GDC Talk: How To Explain Your Game To An Asshole (http://www.pentadact.com/2012-03-17-gdc-talk-how-to-explain-your-game-to-an-asshole/) - Tom Francis transcribes a talk he gave to the Game Developer’s Conference: ”When you’re trying to describe your game – for its website, in an interview, or in a trailer – you can’t assume the reader is a reasonable, interested, intelligent human being. Because in the worst case scenario, your reader might be me. And I’m an asshole.”


The Bomb in the Bag (https://blog.longreads.com/2015/03/04/the-bomb-in-the-bag/) - "How America’s first suicide attack changed one man’s fortune forever." Historian Jack El-Hai on the bombing of the Broadway, N.Y. office of financier Russell Sage in 1891.


Going to Mars is (relatively) easy; coming back is where it gets tricky (http://arstechnica.com/science/2016/09/going-to-mars-is-relatively-easy-coming-back-is-where-it-gets-tricky/) - "Elon Musk is proposing a ton of audacious things to get to Mars before the 2020s are over. But perhaps the most striking feature of his plan is the simplest. He's not just sending people to Mars; he's planning on bringing them back." John Timmer on the difficulties involved in making enough fuel to get back.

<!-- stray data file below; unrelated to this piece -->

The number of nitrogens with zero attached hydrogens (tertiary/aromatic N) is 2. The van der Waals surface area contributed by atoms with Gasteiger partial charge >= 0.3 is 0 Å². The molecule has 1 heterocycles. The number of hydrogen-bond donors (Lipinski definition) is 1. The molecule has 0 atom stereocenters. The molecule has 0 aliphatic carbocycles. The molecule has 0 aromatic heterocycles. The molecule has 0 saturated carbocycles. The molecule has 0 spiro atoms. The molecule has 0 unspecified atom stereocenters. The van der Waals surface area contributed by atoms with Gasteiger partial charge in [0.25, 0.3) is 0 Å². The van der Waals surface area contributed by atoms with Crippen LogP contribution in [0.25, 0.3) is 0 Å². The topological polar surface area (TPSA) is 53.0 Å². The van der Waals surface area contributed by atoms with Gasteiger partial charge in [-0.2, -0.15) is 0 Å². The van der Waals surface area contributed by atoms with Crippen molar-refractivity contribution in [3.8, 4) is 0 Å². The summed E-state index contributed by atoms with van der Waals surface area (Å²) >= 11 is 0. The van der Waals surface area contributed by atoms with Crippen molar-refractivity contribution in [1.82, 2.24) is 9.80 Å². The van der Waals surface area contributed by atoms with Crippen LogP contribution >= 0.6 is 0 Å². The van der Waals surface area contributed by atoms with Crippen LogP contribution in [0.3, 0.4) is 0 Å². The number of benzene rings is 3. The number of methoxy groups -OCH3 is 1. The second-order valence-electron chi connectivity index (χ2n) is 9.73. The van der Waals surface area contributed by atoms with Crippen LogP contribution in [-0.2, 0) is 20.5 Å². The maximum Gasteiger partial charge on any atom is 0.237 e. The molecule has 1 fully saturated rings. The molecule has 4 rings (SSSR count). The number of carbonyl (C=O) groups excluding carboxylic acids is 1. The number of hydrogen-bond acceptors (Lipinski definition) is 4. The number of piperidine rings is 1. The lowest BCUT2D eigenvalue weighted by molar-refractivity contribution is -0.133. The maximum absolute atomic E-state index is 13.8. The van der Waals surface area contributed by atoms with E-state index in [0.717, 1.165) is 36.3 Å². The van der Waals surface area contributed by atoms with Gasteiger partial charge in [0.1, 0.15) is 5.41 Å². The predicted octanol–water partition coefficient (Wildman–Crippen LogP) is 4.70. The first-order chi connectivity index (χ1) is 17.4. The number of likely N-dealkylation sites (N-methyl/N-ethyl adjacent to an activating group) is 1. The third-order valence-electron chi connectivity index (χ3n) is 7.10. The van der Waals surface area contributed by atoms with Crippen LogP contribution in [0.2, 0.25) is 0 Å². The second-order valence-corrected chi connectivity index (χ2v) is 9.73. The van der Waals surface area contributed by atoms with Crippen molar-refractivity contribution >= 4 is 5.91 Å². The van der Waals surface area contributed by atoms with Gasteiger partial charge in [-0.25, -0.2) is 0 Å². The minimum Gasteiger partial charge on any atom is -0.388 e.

Did Someone Order a Pizza? (http://www.eater.com/2016/9/28/13076736/yeah-that-kind-of-pizza-delivery-guy) - E J Dickson on the history of pizza delivery as a plot device in porn. Note the small-print warning: ”Many of the links in this story are not safe for work. The ones that direct to actual porn say "NSFW," but depending on the open-mindedness of your HR department, you might want to exercise caution with the ones that don't, too.”